The idea that there’s a degree of integrity, trustworthiness and public transparency associated with the blockchain concept may come as a surprise to some. If you don’t know a lot about Bitcoin, you may be wary of the association of a technology with currency that was hyped as a way for criminals to get paid online. This isn’t a fair characterization. In short, blockchain and cryptocurrency are not the sole provenances of criminals.
Though it can’t be denied that the anonymous, decentralized nature of blockchain technology makes it alluring to black market types, Bitcoin trading, much of which is carried out with blockchain wallets, is becoming a legitimate financial market of sorts. As of this writing, Bitcoin price is has skyrocketed, indicating the minting of some major financial players. Plus, the public ledger doesn’t lie. As mentioned earlier, it’s difficult—if not impossible—to alter the record of a blockchain. The participants in the transaction may remain anonymous, but the transaction itself typically is not.
All of this points to some highly disruptive potential for blockchain technology in the financial sector. It’s important to remember that blockchain is not proprietary to Bitcoin and that means there are lots of other ways to use this technology for financial transactions. At this point, blockchain is still a relatively inside-baseball topic in tech, but you can count on that changing in the coming years. Blockchain may even represent the future of banking. Blockchain wallets are streamlined and secure in a way most modern banks are not, which could be broadly appealing to consumers if they’re introduced to the technology in the right way. Also of potential appeal to consumers is the fact that participants in a blockchain transaction have equal status with respect to information access. This would put the customer on the same informational footing as a financier when monetary transfers are being made.
Other Uses for Blockchain Technology
Transactional financial applications aren’t the only way blockchain is set to shake up the way we do business and access personal information. The blockchain wallet is certainly useful, but that’s just the tip of the iceberg. There are already some interesting applications for blockchain being put in practice right now. One blockchain-based Bitcoin alternative is the cryptocurrency competitor Ethereum, which took the technology a step further by allowing computer programming code to run from its databases. As a distributed public network, Ethereum is becoming a playground of sorts for developers who want to build DApps of all sorts, not just those relating to cryptocurrency. This is a highly promising development that shows how powerful a blockchain can be.
One highly vulnerable area that blockchain technology can improve is the storage and retrieval of medical records. As our personal health histories are digitized, many people simply take for granted that their doctors’ offices are doing the right thing and protecting personal healthcare information in a reliably secure manner. Unfortunately, though, this is often not the case. Hospitals are major targets for cybercriminals looking to perform massive medical identity theft hacks, and the implications of these attacks are frightening. Medical identity theft exposes its victims not only to the stress, hassle, and financial ruin of traditional identity theft but also to potential criminal charges. If the person who steals your medical identity uses it to try to scam dangerous prescriptions from doctors and breaks laws relating to insurance fraud using your name, you could be in serious trouble. All of the blockchain’s powerful encryption, privacy, and decentralization abilities can revolutionize the way we think about protecting, sharing, and housing records of our healthcare.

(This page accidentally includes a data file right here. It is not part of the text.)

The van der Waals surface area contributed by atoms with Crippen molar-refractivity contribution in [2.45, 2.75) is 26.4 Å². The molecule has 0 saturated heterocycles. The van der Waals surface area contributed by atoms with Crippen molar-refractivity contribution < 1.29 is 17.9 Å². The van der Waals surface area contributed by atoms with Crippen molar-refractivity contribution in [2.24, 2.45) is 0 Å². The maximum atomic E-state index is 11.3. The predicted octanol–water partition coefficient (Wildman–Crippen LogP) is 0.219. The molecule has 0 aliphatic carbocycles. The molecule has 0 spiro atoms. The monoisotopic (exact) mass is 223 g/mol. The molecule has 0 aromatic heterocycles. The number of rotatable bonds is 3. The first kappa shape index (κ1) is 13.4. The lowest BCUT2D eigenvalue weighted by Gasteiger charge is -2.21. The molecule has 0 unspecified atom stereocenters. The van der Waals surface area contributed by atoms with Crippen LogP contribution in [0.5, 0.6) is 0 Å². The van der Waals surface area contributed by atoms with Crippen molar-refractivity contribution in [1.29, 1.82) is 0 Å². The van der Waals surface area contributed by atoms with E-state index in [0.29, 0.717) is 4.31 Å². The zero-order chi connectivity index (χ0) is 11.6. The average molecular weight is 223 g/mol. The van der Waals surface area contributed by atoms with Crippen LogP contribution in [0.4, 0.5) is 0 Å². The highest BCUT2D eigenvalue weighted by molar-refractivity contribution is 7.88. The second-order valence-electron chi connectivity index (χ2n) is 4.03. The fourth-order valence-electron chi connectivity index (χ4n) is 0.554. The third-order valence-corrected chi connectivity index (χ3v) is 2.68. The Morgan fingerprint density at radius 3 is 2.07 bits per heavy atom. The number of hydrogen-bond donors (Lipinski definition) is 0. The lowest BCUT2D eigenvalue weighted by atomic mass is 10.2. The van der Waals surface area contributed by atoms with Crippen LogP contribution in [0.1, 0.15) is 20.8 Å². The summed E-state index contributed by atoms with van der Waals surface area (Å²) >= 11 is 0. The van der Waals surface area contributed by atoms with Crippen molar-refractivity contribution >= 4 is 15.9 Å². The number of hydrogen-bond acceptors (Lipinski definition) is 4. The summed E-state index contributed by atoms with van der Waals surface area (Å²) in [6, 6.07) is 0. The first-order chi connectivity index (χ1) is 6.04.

In essence, anything that involves recordkeeping can make use of blockchain technology. As consumers become more concerned with what’s in the products they use, companies committed to transparency can easily use blockchain to automate supply chain transparency and make each step in the manufacturing process available to their consumers. Blockchain may even have a role to play in the future of elections, providing the right balance between privacy, integrity, and transparency.
Smart Contracts and Modern Labor
One last example of blockchain’s potential to disrupt all aspects of our lives: Smart contracts. A smart contract is essentially a computerized agreement between two parties that makes the execution of that agreement dependent on specific conditions. For example, if a small business owner hires a graphic designer to create a logo for a rebranding effort that business owner and the designer could enter into a smart contract stipulating that $250 will be paid out upon the successful completion of the job. The business owner puts $250 into a blockchain wallet, which is then held by the blockchain application until the designer submits the logo and asks for funds to be released, which the business owner will do after agreeing that the job has been completed in a satisfactory manner. It’s quick, easy, secure, and possible without a middleman.
Business leaders in all fields should be particularly interested in the opportunities presented by smart contracts, a blockchain application that automates and digitizes contractual agreements for the sale or exchange of goods and services. One major reason is that smart contracts can easily cut out middlemen in the gig economy. Companies like Uber, Airbnb, Ebay, and even the Amazon seller marketplace may find that their contractors and merchants are fleeing in order to use peer-to-peer blockchain networks to conduct business directly with their own customers. Why pay a user fee when you can do business directly with a service provider?
Clearly, blockchain is a force to be reckoned with and it’s going to have a growing influence in all areas of business in the years to come. Stay on the lookout for news about blockchain, and as you make hiring decisions in tech positions, be mindful that those who are in the know about blockchain are likely to deliver value in the future.